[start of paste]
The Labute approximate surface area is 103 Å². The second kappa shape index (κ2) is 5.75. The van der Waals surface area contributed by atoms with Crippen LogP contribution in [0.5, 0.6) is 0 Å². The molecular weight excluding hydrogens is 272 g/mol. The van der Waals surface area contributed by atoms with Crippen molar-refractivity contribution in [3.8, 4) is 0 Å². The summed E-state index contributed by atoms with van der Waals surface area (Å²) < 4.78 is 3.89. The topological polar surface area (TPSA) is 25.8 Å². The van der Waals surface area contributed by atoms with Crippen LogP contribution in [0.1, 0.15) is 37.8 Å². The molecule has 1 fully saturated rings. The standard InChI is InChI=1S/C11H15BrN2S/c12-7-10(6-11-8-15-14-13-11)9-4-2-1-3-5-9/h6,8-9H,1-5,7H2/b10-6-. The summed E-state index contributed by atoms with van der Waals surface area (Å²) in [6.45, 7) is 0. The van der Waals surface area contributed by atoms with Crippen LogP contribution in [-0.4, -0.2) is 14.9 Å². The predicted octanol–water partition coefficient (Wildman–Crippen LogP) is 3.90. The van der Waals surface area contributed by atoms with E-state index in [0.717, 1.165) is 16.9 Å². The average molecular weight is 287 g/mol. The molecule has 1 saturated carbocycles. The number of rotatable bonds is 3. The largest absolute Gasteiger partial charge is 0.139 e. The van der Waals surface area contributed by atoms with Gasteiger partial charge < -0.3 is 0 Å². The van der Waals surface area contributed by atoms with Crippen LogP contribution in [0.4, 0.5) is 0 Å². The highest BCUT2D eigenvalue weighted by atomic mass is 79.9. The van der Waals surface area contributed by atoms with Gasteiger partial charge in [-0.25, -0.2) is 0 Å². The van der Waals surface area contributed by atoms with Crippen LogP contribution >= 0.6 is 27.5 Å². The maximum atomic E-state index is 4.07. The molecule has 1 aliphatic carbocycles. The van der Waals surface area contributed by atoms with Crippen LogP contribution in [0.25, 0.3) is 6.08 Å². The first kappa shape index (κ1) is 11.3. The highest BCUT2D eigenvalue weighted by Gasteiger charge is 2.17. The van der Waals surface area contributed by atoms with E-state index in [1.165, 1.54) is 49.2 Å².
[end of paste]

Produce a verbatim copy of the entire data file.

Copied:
The Labute approximate surface area is 103 Å². The second kappa shape index (κ2) is 5.75. The van der Waals surface area contributed by atoms with Crippen LogP contribution in [0.5, 0.6) is 0 Å². The molecular weight excluding hydrogens is 272 g/mol. The van der Waals surface area contributed by atoms with Crippen molar-refractivity contribution in [3.8, 4) is 0 Å². The summed E-state index contributed by atoms with van der Waals surface area (Å²) < 4.78 is 3.89. The topological polar surface area (TPSA) is 25.8 Å². The van der Waals surface area contributed by atoms with Crippen LogP contribution in [0.1, 0.15) is 37.8 Å². The molecule has 1 fully saturated rings. The standard InChI is InChI=1S/C11H15BrN2S/c12-7-10(6-11-8-15-14-13-11)9-4-2-1-3-5-9/h6,8-9H,1-5,7H2/b10-6-. The summed E-state index contributed by atoms with van der Waals surface area (Å²) in [6.45, 7) is 0. The van der Waals surface area contributed by atoms with Crippen LogP contribution in [-0.4, -0.2) is 14.9 Å². The predicted octanol–water partition coefficient (Wildman–Crippen LogP) is 3.90. The van der Waals surface area contributed by atoms with E-state index in [0.717, 1.165) is 16.9 Å². The average molecular weight is 287 g/mol. The molecule has 1 saturated carbocycles. The number of rotatable bonds is 3. The largest absolute Gasteiger partial charge is 0.139 e. The van der Waals surface area contributed by atoms with Gasteiger partial charge < -0.3 is 0 Å². The van der Waals surface area contributed by atoms with Crippen LogP contribution in [0.4, 0.5) is 0 Å². The highest BCUT2D eigenvalue weighted by atomic mass is 79.9. The van der Waals surface area contributed by atoms with Gasteiger partial charge in [-0.25, -0.2) is 0 Å². The van der Waals surface area contributed by atoms with Crippen LogP contribution >= 0.6 is 27.5 Å². The maximum atomic E-state index is 4.07. The molecule has 1 aliphatic carbocycles. The van der Waals surface area contributed by atoms with Crippen LogP contribution in [0.25, 0.3) is 6.08 Å². The first kappa shape index (κ1) is 11.3. The highest BCUT2D eigenvalue weighted by Gasteiger charge is 2.17. The van der Waals surface area contributed by atoms with E-state index in [1.165, 1.54) is 49.2 Å².